In spite of the bad weather that we had while in Corpus Christi, Riley and I managed to have a good time, taking the boat tour out to see the whooping cranes (more below) and even going to a movie one day. We saw "The Pursuit of Happyness," and liked it. Will Smith deserves his oscar nomination, though even without seeing it we're thinking Forest Whitaker will win for "Last King of Scotland"--good actor. Speaking of movies, we finally saw the new James Bond movie yesterday, "Casino Royale." We liked it but it was very violent--a new kind of Bond--very physical, not so debonair. BTW, anyone wanting to recommend a movie to us is welcome. We seldom see reviews and don't know what movies are currently out or if they are any good. On leaving the Corpus area, we took a birding tour of the King Ranch then headed on down to the lower Rio Grande Valley.
Whooping Crane couple
Here in the Valley we have finally found good weather, in fact the last couple of days have been hot enough that we've been thinking it's summer. We spent several days on South Padre Island at the county park there. We celebrated our 15th anniversary by going out to eat at a fancy seafood restaurant at the marina--very good food. We've done lots of hiking around, mainly on the beach and bird watching. While in Brownsville, my cousin Jan and her husband came down and joined us for dinner--fun. Today we are having some maintenance done on the RV, then tomorrow will head northwest toward Big Bend, stopping at some birding areas on the way.
News from Houston: my Mom and Aubrey have completed their move to Nancy's home and seem to be adjusting well and happily. Yea!
I've cut out all the pieces for my "Turkey Tracks" quilt, and in addition, have completed a "Sleepy Bear" quilt for the grandbaby expected in late August. I used solid colors this time and think it turned out well. I like it.
Love to all,
Margie & Riley
The Whooping Crane boat tour was a lot of fun, no "mal de mer," thank goodness! :-) While there are indeed a record number of cranes in the Refuge this year, we didn't get to see many of them. The tour goes past the ones that have territories on the outskirts of the Refuge. We saw maybe 15--9 at close range. Very impressive birds. Our pictures are not very good. We keep talking about buying a new camera with better telephoto capability, but haven't done so. We saw many other birds on this tour, but no new birds for us. We enjoy seeing the same ones again, and some we don't see often anyway--like the Least Sandpiper and the American Oystercatcher. We also got to see the Reddish Egret in both its white and blue morphs here, and at Matagorda. Seeing it white felt like seeing a new bird.
The tour of the King Ranch was fantastic. We were the only two on the tour and the guide was great. The 3 of us were excited about everything we saw and the tour ended up being an hour longer than scheduled, just because we were having a good time and seeing a lot. We saw 76 species in all, 4 of which were new for us: Couch's Kingbird, Olive Sparrow, Lincoln's Sparrow, and Field Sparrow. We also saw the white juvenile Little Blue Herons for the first time. My brother Richard had recommended this tour, and we are glad we followed up on it. The guide, Tom, gave us a lot of pointers on field marks to be looking for to distinguish sparrows and meadowlarks. Both the Eastern and the Western Meadowlark are in this area during migration--only the Eastern is resident. Even with his hints, the two are very hard to distinguish.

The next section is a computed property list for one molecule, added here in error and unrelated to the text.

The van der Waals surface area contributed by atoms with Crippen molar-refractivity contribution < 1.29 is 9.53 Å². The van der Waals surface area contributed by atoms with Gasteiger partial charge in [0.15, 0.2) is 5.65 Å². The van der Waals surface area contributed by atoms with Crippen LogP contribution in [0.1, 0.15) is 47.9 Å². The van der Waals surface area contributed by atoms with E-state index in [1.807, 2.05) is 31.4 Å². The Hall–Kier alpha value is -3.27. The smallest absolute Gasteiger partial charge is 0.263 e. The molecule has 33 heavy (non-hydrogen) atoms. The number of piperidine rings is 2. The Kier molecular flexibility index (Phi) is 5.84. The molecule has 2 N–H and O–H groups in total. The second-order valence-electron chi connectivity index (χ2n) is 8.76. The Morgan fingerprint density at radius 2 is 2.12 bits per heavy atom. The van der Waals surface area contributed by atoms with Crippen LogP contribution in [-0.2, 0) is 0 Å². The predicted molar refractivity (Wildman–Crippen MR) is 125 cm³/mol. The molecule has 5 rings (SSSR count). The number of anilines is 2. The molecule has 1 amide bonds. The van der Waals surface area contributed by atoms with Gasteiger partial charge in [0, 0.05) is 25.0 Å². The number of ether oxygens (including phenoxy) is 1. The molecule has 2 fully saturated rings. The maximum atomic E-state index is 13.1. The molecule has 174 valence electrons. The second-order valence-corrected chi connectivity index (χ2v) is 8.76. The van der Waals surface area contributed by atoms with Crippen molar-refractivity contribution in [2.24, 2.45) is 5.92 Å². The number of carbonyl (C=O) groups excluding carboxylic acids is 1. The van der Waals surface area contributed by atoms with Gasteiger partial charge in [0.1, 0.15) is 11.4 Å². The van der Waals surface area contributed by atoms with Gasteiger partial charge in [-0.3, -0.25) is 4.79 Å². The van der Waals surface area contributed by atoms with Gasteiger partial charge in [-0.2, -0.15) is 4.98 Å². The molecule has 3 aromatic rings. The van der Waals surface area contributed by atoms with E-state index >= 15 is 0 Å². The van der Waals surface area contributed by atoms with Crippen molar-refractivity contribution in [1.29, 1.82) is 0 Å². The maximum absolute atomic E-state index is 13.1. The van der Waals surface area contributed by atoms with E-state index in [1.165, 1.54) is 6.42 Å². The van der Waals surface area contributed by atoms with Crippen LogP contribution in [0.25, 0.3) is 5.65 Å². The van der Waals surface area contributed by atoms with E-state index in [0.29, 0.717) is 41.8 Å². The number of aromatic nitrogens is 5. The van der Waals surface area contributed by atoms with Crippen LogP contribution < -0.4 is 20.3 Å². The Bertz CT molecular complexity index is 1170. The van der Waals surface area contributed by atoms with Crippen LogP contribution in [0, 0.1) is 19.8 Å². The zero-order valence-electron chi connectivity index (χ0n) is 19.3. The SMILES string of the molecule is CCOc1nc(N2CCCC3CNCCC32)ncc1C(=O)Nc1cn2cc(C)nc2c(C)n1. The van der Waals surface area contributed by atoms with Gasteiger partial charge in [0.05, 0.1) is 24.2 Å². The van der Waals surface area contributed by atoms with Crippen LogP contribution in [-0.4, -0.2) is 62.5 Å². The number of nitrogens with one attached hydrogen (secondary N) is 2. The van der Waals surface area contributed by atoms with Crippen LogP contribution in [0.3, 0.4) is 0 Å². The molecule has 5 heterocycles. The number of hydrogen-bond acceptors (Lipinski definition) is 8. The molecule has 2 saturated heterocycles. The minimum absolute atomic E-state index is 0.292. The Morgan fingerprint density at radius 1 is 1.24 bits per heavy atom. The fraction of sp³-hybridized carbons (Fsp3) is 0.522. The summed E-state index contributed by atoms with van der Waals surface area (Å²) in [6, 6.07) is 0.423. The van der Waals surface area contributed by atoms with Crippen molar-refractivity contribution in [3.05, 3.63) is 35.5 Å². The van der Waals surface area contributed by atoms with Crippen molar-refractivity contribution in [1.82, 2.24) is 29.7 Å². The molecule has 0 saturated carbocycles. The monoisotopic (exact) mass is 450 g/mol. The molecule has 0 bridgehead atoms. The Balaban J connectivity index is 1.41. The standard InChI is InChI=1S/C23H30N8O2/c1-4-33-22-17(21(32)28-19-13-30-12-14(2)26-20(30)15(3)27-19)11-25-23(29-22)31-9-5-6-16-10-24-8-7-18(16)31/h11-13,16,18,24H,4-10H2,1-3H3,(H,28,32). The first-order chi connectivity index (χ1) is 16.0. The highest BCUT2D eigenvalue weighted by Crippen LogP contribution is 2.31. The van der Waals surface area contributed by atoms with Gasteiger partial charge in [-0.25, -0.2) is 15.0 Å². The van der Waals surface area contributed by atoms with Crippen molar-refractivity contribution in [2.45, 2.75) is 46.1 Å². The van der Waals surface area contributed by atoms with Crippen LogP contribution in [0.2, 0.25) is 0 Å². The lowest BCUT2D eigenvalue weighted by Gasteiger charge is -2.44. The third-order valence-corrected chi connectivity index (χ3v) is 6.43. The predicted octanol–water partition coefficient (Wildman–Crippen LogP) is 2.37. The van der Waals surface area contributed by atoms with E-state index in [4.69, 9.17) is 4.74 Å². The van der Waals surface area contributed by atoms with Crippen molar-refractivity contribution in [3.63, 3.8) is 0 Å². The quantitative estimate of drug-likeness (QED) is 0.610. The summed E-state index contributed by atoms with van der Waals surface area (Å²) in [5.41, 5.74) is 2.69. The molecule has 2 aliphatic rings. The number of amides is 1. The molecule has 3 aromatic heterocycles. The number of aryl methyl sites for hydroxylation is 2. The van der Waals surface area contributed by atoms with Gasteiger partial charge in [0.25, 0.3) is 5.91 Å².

At the RV park where we stayed on Baffin Bay we saw a Shiny Cowbird and a Blue-headed Vireo, as well as the Green Jays for the first time this trip. The Shiny Cowbird was a surprise--seemed an unlikely place for him. I discussed it with our guide on the King Ranch tour, and he was very excited. He said this was the right time to see them on the coast, and planned to go look for it when our tour was over. It was nice to be taken seriously and not just laughed off as not knowing what I was seeing--although admittedly that does happen. :-)
Since we've been in the Valley, we've been going to every birding spot we can find: Laguna Atascosa NWR, Sabal Palms Audubon Bird Sanctuary, and Los Ebonos Preserve to name three. Laguna Atascosa was great as always. We saw two new birds there: the Brown Thrasher and the Hooded Oriole. We also saw the Gray Catbird, which was new for Riley. Sabal Palms always provides good birding but we never seem to see the uncommon ones--both the Gray-crowned Yellowthroat and the Groove-billed Ani had been seen recently, but no luck for us. We still haven't managed to see the Green Kingfisher or the Buff-bellied Hummingbird either, but still hope to before we leave the Valley. Los Ebonos was beautiful and we saw a Long-billed Thrasher, as well as the Hooded Oriole again. We also went to the City Landfill, but the Tamaulipas Crows are no longer there despite what the guidebooks say--lots of Turkey Vultures, Laughing Gulls, Hawks and Great-tailed Grackles. I guess the grackles have taken over from the crows as the resident blackbird. We think we heard the crow at Sabal Palms but did not see it.
At our campground in San Benito, the palm trees next to our RV camp site were mobbed by Green Parakeets about 6 in the evening as they came home to roost. We picked our campground in Brownsville because it advertised the Mexican Parrots were spotted daily, and indeed, the parrots flew over every night just after 6pm and in the mornings at 7am. They're very noisy birds, so always announce their arrival. Their roosting spot was not far away, near the corner of Los Ebonos and El Paso. We went by twice. There were over 50 parrots; the majority were Red-crowned Parrots, about 20 were hybrids, and 1 (that I saw) Yellow-headed Parrot. The hybrids were fairly cool in appearance--yellow foreheads with a large red mask around the eyes.